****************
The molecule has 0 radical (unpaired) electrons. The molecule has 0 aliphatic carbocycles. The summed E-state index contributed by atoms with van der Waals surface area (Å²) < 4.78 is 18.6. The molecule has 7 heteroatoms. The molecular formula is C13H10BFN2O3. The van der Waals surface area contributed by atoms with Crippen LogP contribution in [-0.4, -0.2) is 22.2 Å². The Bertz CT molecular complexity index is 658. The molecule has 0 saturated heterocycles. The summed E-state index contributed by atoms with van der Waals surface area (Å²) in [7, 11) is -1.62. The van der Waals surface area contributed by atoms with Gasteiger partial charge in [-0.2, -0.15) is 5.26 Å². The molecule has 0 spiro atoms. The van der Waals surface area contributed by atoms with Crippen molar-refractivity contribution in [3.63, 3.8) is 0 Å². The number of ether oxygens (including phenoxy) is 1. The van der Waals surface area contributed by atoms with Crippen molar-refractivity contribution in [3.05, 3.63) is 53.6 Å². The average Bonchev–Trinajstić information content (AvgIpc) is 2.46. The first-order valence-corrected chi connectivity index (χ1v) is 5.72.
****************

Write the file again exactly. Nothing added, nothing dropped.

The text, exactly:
The molecule has 0 radical (unpaired) electrons. The molecule has 0 aliphatic carbocycles. The summed E-state index contributed by atoms with van der Waals surface area (Å²) < 4.78 is 18.6. The molecule has 7 heteroatoms. The molecular formula is C13H10BFN2O3. The van der Waals surface area contributed by atoms with Crippen LogP contribution in [-0.4, -0.2) is 22.2 Å². The Bertz CT molecular complexity index is 658. The molecule has 0 saturated heterocycles. The summed E-state index contributed by atoms with van der Waals surface area (Å²) in [7, 11) is -1.62. The van der Waals surface area contributed by atoms with Gasteiger partial charge in [-0.2, -0.15) is 5.26 Å². The molecule has 0 spiro atoms. The van der Waals surface area contributed by atoms with Crippen molar-refractivity contribution in [3.63, 3.8) is 0 Å². The number of ether oxygens (including phenoxy) is 1. The van der Waals surface area contributed by atoms with Crippen molar-refractivity contribution in [3.05, 3.63) is 53.6 Å². The average Bonchev–Trinajstić information content (AvgIpc) is 2.46. The first-order valence-corrected chi connectivity index (χ1v) is 5.72.